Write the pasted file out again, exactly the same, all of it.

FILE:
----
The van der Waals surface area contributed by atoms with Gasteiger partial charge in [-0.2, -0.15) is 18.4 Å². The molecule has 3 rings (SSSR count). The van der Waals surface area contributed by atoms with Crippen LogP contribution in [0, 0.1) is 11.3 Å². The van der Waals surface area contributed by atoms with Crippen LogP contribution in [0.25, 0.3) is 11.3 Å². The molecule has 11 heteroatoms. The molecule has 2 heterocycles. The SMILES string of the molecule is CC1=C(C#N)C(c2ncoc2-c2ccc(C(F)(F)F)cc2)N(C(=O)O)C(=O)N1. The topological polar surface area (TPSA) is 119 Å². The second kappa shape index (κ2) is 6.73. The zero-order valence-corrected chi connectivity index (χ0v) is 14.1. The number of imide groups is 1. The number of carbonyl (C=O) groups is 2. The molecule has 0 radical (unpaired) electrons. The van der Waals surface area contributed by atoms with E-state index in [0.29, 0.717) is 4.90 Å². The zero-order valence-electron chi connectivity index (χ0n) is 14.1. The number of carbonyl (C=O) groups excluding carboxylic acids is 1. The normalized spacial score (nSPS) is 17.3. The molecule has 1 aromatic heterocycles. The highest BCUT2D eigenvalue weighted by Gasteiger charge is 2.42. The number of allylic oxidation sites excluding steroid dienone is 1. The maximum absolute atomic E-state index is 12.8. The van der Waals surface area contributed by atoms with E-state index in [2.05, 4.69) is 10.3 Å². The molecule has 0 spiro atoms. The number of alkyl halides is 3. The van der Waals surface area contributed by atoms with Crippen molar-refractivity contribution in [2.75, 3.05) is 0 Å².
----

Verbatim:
The van der Waals surface area contributed by atoms with Gasteiger partial charge in [-0.2, -0.15) is 18.4 Å². The molecule has 3 rings (SSSR count). The van der Waals surface area contributed by atoms with Crippen LogP contribution in [0, 0.1) is 11.3 Å². The van der Waals surface area contributed by atoms with Crippen LogP contribution in [0.25, 0.3) is 11.3 Å². The molecule has 11 heteroatoms. The molecule has 2 heterocycles. The SMILES string of the molecule is CC1=C(C#N)C(c2ncoc2-c2ccc(C(F)(F)F)cc2)N(C(=O)O)C(=O)N1. The topological polar surface area (TPSA) is 119 Å². The second kappa shape index (κ2) is 6.73. The zero-order valence-corrected chi connectivity index (χ0v) is 14.1. The number of imide groups is 1. The number of carbonyl (C=O) groups is 2. The molecule has 0 radical (unpaired) electrons. The van der Waals surface area contributed by atoms with E-state index in [0.29, 0.717) is 4.90 Å². The zero-order valence-electron chi connectivity index (χ0n) is 14.1. The number of carbonyl (C=O) groups excluding carboxylic acids is 1. The normalized spacial score (nSPS) is 17.3. The molecule has 1 aromatic heterocycles. The highest BCUT2D eigenvalue weighted by Gasteiger charge is 2.42. The number of allylic oxidation sites excluding steroid dienone is 1. The maximum absolute atomic E-state index is 12.8. The van der Waals surface area contributed by atoms with E-state index in [2.05, 4.69) is 10.3 Å². The molecule has 0 spiro atoms. The number of alkyl halides is 3. The van der Waals surface area contributed by atoms with Crippen molar-refractivity contribution in [2.75, 3.05) is 0 Å².